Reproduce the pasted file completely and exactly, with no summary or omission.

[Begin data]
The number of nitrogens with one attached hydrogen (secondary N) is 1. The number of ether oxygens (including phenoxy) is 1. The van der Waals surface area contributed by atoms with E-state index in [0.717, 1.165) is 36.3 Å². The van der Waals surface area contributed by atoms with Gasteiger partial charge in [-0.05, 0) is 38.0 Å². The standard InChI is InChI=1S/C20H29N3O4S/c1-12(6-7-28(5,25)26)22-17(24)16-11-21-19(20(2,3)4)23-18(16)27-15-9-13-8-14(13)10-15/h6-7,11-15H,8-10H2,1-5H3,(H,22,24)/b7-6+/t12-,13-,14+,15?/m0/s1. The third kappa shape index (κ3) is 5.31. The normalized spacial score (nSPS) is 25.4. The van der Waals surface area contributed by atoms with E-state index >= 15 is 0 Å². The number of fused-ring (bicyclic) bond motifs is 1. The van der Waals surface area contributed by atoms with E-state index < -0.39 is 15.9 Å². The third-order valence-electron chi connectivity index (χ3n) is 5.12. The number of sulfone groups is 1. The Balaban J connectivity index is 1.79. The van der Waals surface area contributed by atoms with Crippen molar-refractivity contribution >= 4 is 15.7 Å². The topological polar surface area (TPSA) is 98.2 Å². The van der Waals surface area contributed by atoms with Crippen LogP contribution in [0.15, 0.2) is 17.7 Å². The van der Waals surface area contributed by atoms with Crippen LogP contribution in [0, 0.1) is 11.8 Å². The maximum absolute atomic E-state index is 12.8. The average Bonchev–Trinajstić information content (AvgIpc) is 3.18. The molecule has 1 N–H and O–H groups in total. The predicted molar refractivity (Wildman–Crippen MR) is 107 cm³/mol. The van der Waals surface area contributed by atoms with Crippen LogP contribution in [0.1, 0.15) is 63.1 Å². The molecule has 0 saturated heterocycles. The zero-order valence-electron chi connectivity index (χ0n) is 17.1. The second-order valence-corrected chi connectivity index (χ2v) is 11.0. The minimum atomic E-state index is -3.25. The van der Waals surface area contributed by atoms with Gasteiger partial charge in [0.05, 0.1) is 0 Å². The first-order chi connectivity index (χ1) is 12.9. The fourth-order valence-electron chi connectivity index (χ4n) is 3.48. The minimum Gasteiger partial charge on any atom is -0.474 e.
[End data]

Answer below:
The number of nitrogens with one attached hydrogen (secondary N) is 1. The number of ether oxygens (including phenoxy) is 1. The van der Waals surface area contributed by atoms with E-state index in [0.717, 1.165) is 36.3 Å². The van der Waals surface area contributed by atoms with Gasteiger partial charge in [-0.05, 0) is 38.0 Å². The standard InChI is InChI=1S/C20H29N3O4S/c1-12(6-7-28(5,25)26)22-17(24)16-11-21-19(20(2,3)4)23-18(16)27-15-9-13-8-14(13)10-15/h6-7,11-15H,8-10H2,1-5H3,(H,22,24)/b7-6+/t12-,13-,14+,15?/m0/s1. The third kappa shape index (κ3) is 5.31. The normalized spacial score (nSPS) is 25.4. The van der Waals surface area contributed by atoms with E-state index >= 15 is 0 Å². The number of fused-ring (bicyclic) bond motifs is 1. The van der Waals surface area contributed by atoms with E-state index < -0.39 is 15.9 Å². The third-order valence-electron chi connectivity index (χ3n) is 5.12. The number of sulfone groups is 1. The Balaban J connectivity index is 1.79. The van der Waals surface area contributed by atoms with Crippen molar-refractivity contribution >= 4 is 15.7 Å². The topological polar surface area (TPSA) is 98.2 Å². The van der Waals surface area contributed by atoms with Crippen LogP contribution in [0.15, 0.2) is 17.7 Å². The van der Waals surface area contributed by atoms with Crippen LogP contribution in [0, 0.1) is 11.8 Å². The maximum absolute atomic E-state index is 12.8. The average Bonchev–Trinajstić information content (AvgIpc) is 3.18. The molecule has 1 N–H and O–H groups in total. The predicted molar refractivity (Wildman–Crippen MR) is 107 cm³/mol. The van der Waals surface area contributed by atoms with Crippen LogP contribution in [0.1, 0.15) is 63.1 Å². The molecule has 0 saturated heterocycles. The zero-order valence-electron chi connectivity index (χ0n) is 17.1. The second-order valence-corrected chi connectivity index (χ2v) is 11.0. The minimum atomic E-state index is -3.25. The van der Waals surface area contributed by atoms with Gasteiger partial charge in [0.05, 0.1) is 0 Å². The first-order chi connectivity index (χ1) is 12.9. The fourth-order valence-electron chi connectivity index (χ4n) is 3.48. The minimum Gasteiger partial charge on any atom is -0.474 e.